Warren Buffett's Super-Simple Retirement Advice

"You see, Barack, my advice is pretty clear."

Warren Buffett might as well be king of the investment industry. He produced the best returns the world has ever seen working from his house in Omaha, not a desk on Wall Street.

And for that reason, so many people want his advice on how to invest for retirement. They want to hear from someone like them -- someone who doesn't spend every waking moment in Manhattan.

What would Buffett do?
At the 2004 Berkshire Hathaway (NYSE: BRK-A  ) (NYSE: BRK-B  ) shareholders meeting, Buffett was asked by one investor if he should buy Berkshire, invest in an index fund, or hire a broker.

Buffett delivered with his typical, common-sense rationale:

"We never recommend buying or selling Berkshire. Among the various propositions offered to you, if you invested in a very low cost index fund -- where you don't put the money in at one time, but average in over 10 years -- you'll do better than 90% of people who start investing at the same time."

An index fund? That's what the best stock picker in the world recommends?

Yes, and it wasn't the first time he answered with such simplicity. In another question-and-answer session, Buffett made his stance plain and clear:

"If you like spending 6-8 hours per week working on investments, do it. If you don't, then dollar-cost average into index funds. This accomplishes diversification across assets and time, two very important things."

So, let's get to the specifics. What's Buffett's favorite index fund?

"Just pick a broad index like the S&P 500. Don't put your money in all at once; do it over a period of time. I recommend John Bogle's books -- any investor in funds should read them. They have all you need to know.

Vanguard. Reliable, low cost. If you're not professional, you are thus an amateur. [F]orget it and go back to work."

Why is Buffett so keen on index funds? They're cheap. In fact, Vanguard's S&P 500 ETF (NYSEMKT: VOO  )  provides a way for investors to own a slice of 500 of the largest businesses traded on the public stock markets, including Berkshire Hathaway, at a cost of just 0.05% per year. On a $100,000 investment, fees would tally to only $50 per year, compared to $1,310 for the average large-cap mutual fund.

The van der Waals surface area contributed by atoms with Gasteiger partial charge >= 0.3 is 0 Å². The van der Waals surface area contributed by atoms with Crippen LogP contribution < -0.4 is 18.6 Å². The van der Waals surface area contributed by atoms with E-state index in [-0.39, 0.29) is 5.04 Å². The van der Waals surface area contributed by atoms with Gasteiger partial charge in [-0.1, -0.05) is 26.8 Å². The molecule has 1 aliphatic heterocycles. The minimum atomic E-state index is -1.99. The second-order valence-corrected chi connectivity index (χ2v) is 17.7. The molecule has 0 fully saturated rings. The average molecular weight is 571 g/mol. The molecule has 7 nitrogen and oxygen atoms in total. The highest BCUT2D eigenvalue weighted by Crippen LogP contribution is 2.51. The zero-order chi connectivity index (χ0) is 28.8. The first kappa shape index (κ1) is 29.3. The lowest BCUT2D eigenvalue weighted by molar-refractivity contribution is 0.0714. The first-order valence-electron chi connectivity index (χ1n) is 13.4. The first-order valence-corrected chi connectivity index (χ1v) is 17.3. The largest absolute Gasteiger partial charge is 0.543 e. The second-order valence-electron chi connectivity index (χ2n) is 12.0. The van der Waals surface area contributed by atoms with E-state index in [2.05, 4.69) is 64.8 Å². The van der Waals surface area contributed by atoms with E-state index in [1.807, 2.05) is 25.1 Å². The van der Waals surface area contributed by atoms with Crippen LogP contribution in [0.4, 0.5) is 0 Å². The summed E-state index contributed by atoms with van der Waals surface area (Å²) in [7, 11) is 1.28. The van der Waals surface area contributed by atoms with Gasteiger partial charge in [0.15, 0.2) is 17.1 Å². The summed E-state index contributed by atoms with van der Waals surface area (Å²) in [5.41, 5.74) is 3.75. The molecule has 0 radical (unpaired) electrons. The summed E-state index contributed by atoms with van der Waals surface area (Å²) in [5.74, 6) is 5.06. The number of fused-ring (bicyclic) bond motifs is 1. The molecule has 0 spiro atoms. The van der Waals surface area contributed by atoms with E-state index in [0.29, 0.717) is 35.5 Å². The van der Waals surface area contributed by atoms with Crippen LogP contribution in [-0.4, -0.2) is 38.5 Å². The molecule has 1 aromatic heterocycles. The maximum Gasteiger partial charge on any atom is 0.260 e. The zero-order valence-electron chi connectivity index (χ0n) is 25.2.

Over time, lower fees and expenses help your money compound faster. Just look how Vanguard's low-cost ETFs stack up to the alternatives:

Add in Vanguard's other popular ETFs, like its Vanguard FTSE All-World ex-US ETF (NYSEMKT: VEU  ) fund, which tracks international stocks, and its Vanguard Total Bond Market ETF (NYSEMKT: BND  ) for bond exposure, and you'll have a more balanced investment portfolio than many who hire the help of a broker.

Avoid this big mistake
Buffett's pretty keen on helping people avoid big mistakes, just as he's all for helping investors make better decisions. Saying it as simply as he could, he opined on how having cash is one of the worst investments you could ever make:

The one thing I will tell you is the worst investment you can have is cash. Everybody is talking about cash being king and all that sort of thing. Cash is going to become worth less over time. But good businesses are going to become worth more over time. 

Of course, that's not to say that having a cash buffer for emergencies is a bad thing. However, having piles of cash -- tens upon tens of thousands of dollars in cash -- is a great way to guarantee a terrible return on a very large pile of money. 

More thoughtful insights from the Oracle of Omaha
Warren Buffett has shared wisdom worth billions in his annual letters to Berkshire shareholders. Luckily, his smarts are free for the taking. You can tap into the best of Warren Buffett's wisdom in a new special report from The Motley Fool. Click here now for a free copy of this invaluable report.

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  • Report this Comment On December 30, 2013, at 9:02 AM, setupforsuccess wrote:

    I have a simple question! I have recieved settlement in the amount of 50k.My wife and I are wanting to use it to make a little more by investing.Does anyone have any advice on how to increase our chances of succesfully investing our money?I am not an investment whiz but am familiar somewhat.Thanks for ANY advice yall may have!Thanks in advance!

  • Report this Comment On December 30, 2013, at 9:17 AM, LittleBear wrote:

    Follow Buffet's advice - invest in an index fund from Vanguard.

  • Report this Comment On December 30, 2013, at 9:31 AM, vasco42 wrote:

    setupforsuccess: isn't this article the answer to your question?

  • Report this Comment On December 30, 2013, at 9:40 AM, tchams wrote:

    My first advice is to make sure to keep enough cash to pay the taxes on that 50k, because many forget about that and do not have the cash to pay the IRS.

    I am an amateur so I will not offer any more advice than that.

    Best of luck to you!

  • Report this Comment On December 30, 2013, at 9:54 AM, captaindune wrote:

    If u hold forever, per Buffett when do u get ur $$.

  • Report this Comment On December 30, 2013, at 9:58 AM, Kidron02 wrote:

    1st, if this money is from a settlement, you most likely do no owe any tax on it, consult someone who knows.

    2nd, follow the advice in the article, but notice that the advise is to average it in over time, do not dump it in all is the same day, month, or even quarter.

  • Report this Comment On December 30, 2013, at 10:44 AM, kmiao1 wrote:

    Setupforsuccess: Go to your library and borrow the book: The little book of common sense investing by Bogle, and read it cover to cover. He'll set out some guidance for investing. You might also want to look at the Gone Fishing Portfolio book by Alexander Green, who lists the Vanguard funds to buy for a decent asset allocation. You just rebalance once a year to get to your original target asset allocation.